Old West Myth & Fact Archives

GAMBLERS

GamblersMen who came out west gambled everything on the hopes of becoming prosperous and having a good life. That same spirit led them into gambling halls, and games of chance. One such game started on June 15, 1853 and ended 24 years later.

For people of the Old West gambling was a way of life. They risked their life by going into Indian Territory for furs, precious metal or land. They staked everything they owned on a herd of cattle being driven north. And for sure they enjoyed a game of chance.

There was faro, euchre, monte, casino, and, of course, poker…which, incidentally, was always dealt to the left of the player to make it easier to pull a gun with the right hand in case of irregularities. The origin of most games of chance came from Europe, with the exception of the old three walnuts and a pea, which started in America, probably on the streets of New York, where it still prospers.

Not only did cowboys loose their wages, but whole herds of cattle, and a cattleman’s entire wealth would change hands over night. A few wives were even offered to “match the pot.”

On June 15, 1853, in Austin, Texas Major Danelson and Mr. Morgan sat down to play poker, and evidentially with little to go home to, forgot to quit. The game went on for a week… then a month… a year became years. The Civil War broke out, was fought and lost, but these two Texas gentlemen still dealt the cards. Finally in 1872, 19 years after it started, both men died on the same day…but the game continued. Their two sons took over, and played for 5 more years.

Finally the game ended in 1877 when a railroad train killed one of the sons, and the other went crazy. Not that all of them weren’t crazy in the first place.

FIRST DAYLIGHT BANK ROBBERY

No one noticed a group of men who rode into Liberty, Missouri on February 13, 1866. But, a short while later, when they rode out, everyone noticed them, because they had just done what no one had ever done before.

It was FebrJesse & Frank Jamesuary of 1866.  The Civil War was over.  Supposedly, Jessie James was at his mother’s home in Kearney, Missouri recovering from a war wound, and his brother Frank was spending his time with Jessie reading books.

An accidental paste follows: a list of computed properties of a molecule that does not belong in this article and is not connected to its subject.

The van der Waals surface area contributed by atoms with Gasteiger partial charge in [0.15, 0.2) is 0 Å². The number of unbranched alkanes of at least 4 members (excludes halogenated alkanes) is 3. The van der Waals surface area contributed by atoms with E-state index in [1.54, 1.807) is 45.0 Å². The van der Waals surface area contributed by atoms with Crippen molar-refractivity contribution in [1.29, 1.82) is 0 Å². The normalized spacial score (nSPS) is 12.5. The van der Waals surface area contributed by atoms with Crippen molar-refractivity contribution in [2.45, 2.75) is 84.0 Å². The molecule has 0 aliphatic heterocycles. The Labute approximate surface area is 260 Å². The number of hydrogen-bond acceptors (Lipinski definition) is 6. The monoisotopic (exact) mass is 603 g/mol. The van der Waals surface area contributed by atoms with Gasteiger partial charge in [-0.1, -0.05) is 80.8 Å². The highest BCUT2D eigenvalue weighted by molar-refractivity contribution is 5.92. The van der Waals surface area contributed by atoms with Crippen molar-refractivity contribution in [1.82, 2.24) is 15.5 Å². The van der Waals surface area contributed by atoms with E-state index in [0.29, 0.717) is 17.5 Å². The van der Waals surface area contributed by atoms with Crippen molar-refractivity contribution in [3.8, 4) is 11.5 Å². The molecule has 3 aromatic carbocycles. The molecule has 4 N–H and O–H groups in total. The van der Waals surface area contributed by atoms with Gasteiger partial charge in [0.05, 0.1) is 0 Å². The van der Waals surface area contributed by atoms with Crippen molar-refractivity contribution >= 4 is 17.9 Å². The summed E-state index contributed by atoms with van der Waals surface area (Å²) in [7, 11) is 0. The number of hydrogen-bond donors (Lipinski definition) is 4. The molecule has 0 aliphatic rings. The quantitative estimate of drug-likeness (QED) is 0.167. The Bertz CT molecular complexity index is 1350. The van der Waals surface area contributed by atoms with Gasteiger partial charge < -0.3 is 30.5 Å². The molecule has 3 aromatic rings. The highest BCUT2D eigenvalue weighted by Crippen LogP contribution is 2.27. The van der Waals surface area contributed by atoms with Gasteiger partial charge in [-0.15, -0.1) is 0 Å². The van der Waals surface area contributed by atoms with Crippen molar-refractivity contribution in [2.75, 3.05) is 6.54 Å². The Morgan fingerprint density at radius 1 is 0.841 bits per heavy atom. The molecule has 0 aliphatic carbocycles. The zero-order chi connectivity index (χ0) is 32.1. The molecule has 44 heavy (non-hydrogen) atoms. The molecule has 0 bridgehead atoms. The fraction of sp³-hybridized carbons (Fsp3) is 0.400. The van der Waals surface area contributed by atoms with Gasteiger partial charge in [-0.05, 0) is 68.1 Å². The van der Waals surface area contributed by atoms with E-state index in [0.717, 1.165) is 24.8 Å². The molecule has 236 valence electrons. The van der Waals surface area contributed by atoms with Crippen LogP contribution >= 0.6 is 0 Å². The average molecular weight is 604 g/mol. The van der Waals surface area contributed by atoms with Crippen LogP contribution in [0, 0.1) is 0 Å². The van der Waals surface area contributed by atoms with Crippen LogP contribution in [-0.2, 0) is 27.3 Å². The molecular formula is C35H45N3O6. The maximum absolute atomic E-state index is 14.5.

About ten miles away, on February 13, Valentine’s Day, a dozen men rode into Liberty, Missouri.  They wore long military coats.  It was a cold day, and the streets were deserted.  Three men dismounted and took casual positions on the street.  The others rode up to the Clay County Savings Association. Two went inside.

A clerk and cashier were inside.  One of the men in long coats walked up to the clerk and asked him to change a ten dollar bill.  The long coated man then pulled his pistol, and casually asked for all the money in the bank.

These men were doing something that had never been done before…holding up a bank during operating hours.  A gain sack was filled with gold and silver coins, paper money and securities totaling $60,000.

After the robbery, the men mounted their horses, and riding at full gallop, whooped, and shot their way out of town.  Unfortunately, a 19-year-old college student, George Wymore, was walking down the street.  One rider fired at him four times, and Wymore fell dead.  A later examination of Wymore discovered that any one of the four shots would have killed him.

In spite of their alibis, this first bank robbery was led by the two James boys from nearby Kearney.  Over the next few years they robbed at least twelve other banks, more than a handful of trains, almost a handful of stagecoaches, and even a county fair.

FIVE CARTRIDGES?

Here’s another Old West Myth and Fact. Tradition and the early Colt Pistol manuals says to load only five cartridges in a pistol and leave the empty cylinder under the hammer. The reason being if the hammer is accidently hit with a live cartridge under it, it could go off…Incidentally; modern pistols have a safety bar to prevent accidental firing.

So, did they load only five cartridges? Not always. Wyatt Earp’s pistol fell to the floor in a saloon and it went off. Lawman Dallas Stoudenmire was being interviewed by a newspaper reporter. During the interview Dallas showed his shooting skills. The reporter said all six shots hit the target. A couple of years ago we published an article in Chronicle of the Old West from 1898 where two men went into the back room of a saloon, and while there a pistol was fired. The people in the saloon though it was a gun fight. Actually, one of the men dropped their pistol.

My feeling is if you were an average Joe you probably loaded five cartridges, but if there was a chance of gunplay you wanted as much firepower as possible. And that extra cartridge could mean the difference between life and death.

What do you think?

COWBOYS & PISTOLS

We’re going to add another element to the posts on Cowboy to Cowboy.  And that is “Old West Myth and Fact.”  As with anything that has happened in the past, even my exploits, when time gets between the event and the present, a lot of myth begins to surround the fact.  And this is very true with the Old West.

So, we’re going to look at things that we accept as fact and see if it truly was fact.  We’re asking you to put in your two cents, because we could be wrong.  The desire is to discover the truth about how it really happened.

The first topic we’ll cover is cowboys and pistols.  From everything I’ve been able to discover cowboys normally didn’t carry pistols.  First, anytime they were working cattle, the pistol would get in the way.  On a cattle drive a long gun was much more practical.  Any pistols stayed in the chuck wagon.

 Many a cowboy never buckled on a six-shooter because gunmen normally never bothered a man without a gun, and a man without a gun sure wasn’t going to bother a man with one.

 In addition, most western towns wouldn’t allow guns to be carried within the city limits.

What do you say?